SC ruling on Sec 377, 'A wonderful opportunity for a fresh beginning'
Academician and gay rights activist Ashley Tellis thinks the Supreme Court verdict might just be the best thing to have happened to sexual minorities in India.india Updated: Dec 12, 2013 16:48 IST
In 1991, the AIDS Bhedbhav Virodhi Andolan, an independent, non-funded political movement that had begun in the ’80s when the horror of HIV/AIDS had just begun to unfold, filed for the repeal of Section 377.
In 2001, the Naz Foundation, a foreign-funded NGO, filed a PIL watering down the demand for the reading down of Section 377 to exclude private, consensual gay sex.
It sought the help of another NGO, the Lawyer’s Collective, and unofficial help from slick gay lawyers from yet more foreign-funded NGOs.
The differences between these two moments tell us the story of the LGBT movement, which became the “queer movement” in India.
The first was a committed, penniless, bedraggled group who were political, angry, seeing discrimination around HIV/AIDS first-hand and seeking to intervene. The second was a posh South Delhi NGO, which mushroomed into a ‘movement’ of elite lawyers armed with foreign judgments and NGOspeak in lieu of politics.
A progressive bench in the high court gave them their pyrrhic victory (the reading down of Section 377 to allow consensual sex between people in Delhi) which they celebrated as the end of the world as we knew it.
But what had that judgment really changed and what does its striking down change now?
People of the same sex who could afford bedrooms were having and will be having sex in them before and after both judgments. The usual chorus of homophobes (religious groups, psycho babas, conservative groups pretending to be fighting for child and minority rights) will clap and cheer. We were not legal subjects then and we are not legal subjects now.
The world for hijras soliciting sex, for Dalit and adivasi women running away from home to try and survive with each other against all odds, for middle and lower class women who run away and are hounded by their parents and accused of abduction, for male working class and sex workers who are raped and beaten daily, for the gender-bending among us who face taunts, abuse and harassment every day of our lives on the metro and on the streets, in our families and in our beds, will not change. It did not change in 2009 and it will not change now.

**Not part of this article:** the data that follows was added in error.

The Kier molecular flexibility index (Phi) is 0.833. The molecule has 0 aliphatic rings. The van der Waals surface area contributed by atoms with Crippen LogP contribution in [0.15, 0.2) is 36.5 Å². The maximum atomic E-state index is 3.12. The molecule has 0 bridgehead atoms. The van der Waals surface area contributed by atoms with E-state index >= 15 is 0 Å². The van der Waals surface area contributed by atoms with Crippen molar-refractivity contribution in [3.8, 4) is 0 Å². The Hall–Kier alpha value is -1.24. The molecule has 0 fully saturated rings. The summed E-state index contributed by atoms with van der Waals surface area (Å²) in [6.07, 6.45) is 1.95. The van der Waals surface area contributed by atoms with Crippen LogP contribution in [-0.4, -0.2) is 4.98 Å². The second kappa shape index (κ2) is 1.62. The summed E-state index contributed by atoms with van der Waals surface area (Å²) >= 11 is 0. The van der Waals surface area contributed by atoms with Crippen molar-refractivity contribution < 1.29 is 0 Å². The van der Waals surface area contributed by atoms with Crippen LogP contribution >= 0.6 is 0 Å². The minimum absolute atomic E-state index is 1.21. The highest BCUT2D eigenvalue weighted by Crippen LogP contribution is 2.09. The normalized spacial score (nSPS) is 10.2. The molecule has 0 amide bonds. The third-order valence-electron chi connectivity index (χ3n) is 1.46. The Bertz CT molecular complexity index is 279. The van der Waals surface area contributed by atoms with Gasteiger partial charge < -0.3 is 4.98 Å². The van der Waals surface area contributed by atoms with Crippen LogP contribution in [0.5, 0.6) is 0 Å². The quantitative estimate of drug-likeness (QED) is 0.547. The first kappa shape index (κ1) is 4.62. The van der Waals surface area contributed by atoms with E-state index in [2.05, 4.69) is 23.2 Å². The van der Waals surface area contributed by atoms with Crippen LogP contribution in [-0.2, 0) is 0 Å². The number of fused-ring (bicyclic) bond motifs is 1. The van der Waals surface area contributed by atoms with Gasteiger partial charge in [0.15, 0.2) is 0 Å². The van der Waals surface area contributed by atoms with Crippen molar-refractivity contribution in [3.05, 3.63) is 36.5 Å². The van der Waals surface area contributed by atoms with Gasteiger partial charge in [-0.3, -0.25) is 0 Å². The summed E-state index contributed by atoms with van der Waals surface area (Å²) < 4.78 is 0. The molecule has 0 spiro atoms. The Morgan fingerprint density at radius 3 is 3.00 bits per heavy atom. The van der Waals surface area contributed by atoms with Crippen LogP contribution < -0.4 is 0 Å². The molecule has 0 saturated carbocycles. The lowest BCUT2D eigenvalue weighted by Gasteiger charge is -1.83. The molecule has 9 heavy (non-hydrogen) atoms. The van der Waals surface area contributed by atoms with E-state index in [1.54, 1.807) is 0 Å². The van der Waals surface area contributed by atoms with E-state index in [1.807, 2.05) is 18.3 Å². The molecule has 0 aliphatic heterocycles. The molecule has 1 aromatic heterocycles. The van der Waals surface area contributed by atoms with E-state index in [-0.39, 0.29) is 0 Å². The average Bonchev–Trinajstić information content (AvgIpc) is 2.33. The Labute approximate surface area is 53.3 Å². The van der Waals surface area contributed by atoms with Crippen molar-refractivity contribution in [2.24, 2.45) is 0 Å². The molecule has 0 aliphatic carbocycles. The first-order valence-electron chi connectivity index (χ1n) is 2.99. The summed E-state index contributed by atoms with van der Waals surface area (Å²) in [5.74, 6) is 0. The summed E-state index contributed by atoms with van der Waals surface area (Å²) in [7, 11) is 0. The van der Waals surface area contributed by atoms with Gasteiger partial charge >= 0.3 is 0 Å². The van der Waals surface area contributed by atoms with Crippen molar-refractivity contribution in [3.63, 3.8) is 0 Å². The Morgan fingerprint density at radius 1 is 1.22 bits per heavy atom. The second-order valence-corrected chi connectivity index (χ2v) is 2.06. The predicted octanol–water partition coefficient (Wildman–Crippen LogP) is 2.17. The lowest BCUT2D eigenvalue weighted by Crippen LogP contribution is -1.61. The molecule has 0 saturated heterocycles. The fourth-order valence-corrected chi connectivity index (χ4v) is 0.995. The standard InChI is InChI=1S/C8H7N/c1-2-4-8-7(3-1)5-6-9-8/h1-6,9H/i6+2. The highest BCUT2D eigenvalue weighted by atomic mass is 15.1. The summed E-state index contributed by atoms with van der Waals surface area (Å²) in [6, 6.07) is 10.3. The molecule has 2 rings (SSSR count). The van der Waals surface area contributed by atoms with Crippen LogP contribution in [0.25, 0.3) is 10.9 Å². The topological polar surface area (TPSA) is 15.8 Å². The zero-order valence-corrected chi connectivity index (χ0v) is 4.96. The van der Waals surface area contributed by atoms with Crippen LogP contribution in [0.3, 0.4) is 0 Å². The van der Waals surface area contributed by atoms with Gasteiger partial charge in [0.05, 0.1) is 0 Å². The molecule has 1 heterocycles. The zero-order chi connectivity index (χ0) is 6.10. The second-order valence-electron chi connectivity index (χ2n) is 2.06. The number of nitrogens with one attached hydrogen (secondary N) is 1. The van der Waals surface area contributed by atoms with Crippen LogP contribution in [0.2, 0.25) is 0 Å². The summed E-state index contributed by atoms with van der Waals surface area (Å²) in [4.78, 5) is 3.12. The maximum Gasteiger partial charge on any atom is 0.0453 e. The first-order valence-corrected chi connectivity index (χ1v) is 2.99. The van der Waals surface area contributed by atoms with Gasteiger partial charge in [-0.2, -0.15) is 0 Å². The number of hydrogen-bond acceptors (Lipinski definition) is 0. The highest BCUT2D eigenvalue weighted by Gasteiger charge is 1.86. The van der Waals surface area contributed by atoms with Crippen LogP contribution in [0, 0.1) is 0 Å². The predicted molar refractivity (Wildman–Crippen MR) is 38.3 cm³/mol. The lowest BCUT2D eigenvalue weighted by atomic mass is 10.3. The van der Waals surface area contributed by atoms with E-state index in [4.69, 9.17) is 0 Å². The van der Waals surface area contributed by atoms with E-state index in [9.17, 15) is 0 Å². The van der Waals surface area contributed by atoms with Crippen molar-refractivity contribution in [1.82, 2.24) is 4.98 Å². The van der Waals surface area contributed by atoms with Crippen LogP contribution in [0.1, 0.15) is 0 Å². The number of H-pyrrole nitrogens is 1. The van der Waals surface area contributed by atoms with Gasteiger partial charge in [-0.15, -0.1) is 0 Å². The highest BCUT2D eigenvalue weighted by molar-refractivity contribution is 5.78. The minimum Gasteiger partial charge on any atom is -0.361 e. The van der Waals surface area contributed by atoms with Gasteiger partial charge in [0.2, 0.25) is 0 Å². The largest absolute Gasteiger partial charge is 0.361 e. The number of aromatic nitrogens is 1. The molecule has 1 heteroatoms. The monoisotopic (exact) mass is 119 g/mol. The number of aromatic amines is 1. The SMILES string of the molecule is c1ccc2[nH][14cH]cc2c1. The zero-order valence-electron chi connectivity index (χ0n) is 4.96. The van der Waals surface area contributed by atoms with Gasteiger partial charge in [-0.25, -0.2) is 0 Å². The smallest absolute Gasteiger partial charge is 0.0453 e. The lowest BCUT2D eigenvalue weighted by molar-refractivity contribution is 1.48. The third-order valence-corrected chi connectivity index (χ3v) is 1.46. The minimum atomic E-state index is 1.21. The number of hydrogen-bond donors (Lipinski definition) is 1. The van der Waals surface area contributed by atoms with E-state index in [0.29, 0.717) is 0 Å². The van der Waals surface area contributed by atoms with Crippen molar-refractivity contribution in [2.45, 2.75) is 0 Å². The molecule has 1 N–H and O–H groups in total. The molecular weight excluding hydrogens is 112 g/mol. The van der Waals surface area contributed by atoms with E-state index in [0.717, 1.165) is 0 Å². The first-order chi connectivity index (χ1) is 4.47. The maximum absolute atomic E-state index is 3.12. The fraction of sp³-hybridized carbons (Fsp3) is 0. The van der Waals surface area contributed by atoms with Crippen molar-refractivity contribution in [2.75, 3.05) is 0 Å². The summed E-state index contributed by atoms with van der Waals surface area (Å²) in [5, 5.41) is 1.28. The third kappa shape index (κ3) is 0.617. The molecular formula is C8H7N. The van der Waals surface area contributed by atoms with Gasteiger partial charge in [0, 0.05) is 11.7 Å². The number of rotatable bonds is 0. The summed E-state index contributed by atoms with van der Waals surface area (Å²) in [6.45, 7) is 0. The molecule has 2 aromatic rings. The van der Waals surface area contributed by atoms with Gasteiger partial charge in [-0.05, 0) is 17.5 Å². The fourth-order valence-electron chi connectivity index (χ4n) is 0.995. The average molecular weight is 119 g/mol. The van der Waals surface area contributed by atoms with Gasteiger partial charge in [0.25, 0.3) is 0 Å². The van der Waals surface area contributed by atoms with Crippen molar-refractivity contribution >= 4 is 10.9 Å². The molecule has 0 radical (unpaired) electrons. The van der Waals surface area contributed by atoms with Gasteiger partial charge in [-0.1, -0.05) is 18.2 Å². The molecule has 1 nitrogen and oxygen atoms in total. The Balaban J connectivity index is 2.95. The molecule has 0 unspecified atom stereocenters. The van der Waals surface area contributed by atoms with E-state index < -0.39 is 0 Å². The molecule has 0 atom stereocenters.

When will we realise that true democratic changes do not come from lip-service to fanciful words from the book of nationalist clichés but from confronting and challenging hostility to difference? When will we realise that it comes from emulating the work Ambedkar did, not just citing him? It comes from working with hijras, not just using their pain to gain street cred.
It comes from working with same-sex identified and marginalised women who must be stopped from committing suicide, not urban men who dress up in the evening for sex and become an identity category for NGOs. It comes from standing up for who and what you are everyday and not just one day of marching down the street like a colourful parrot followed by a party.
The battle against Section 377 and homophobia in this country has not yet even begun.
(The author is an academician and gay rights activist)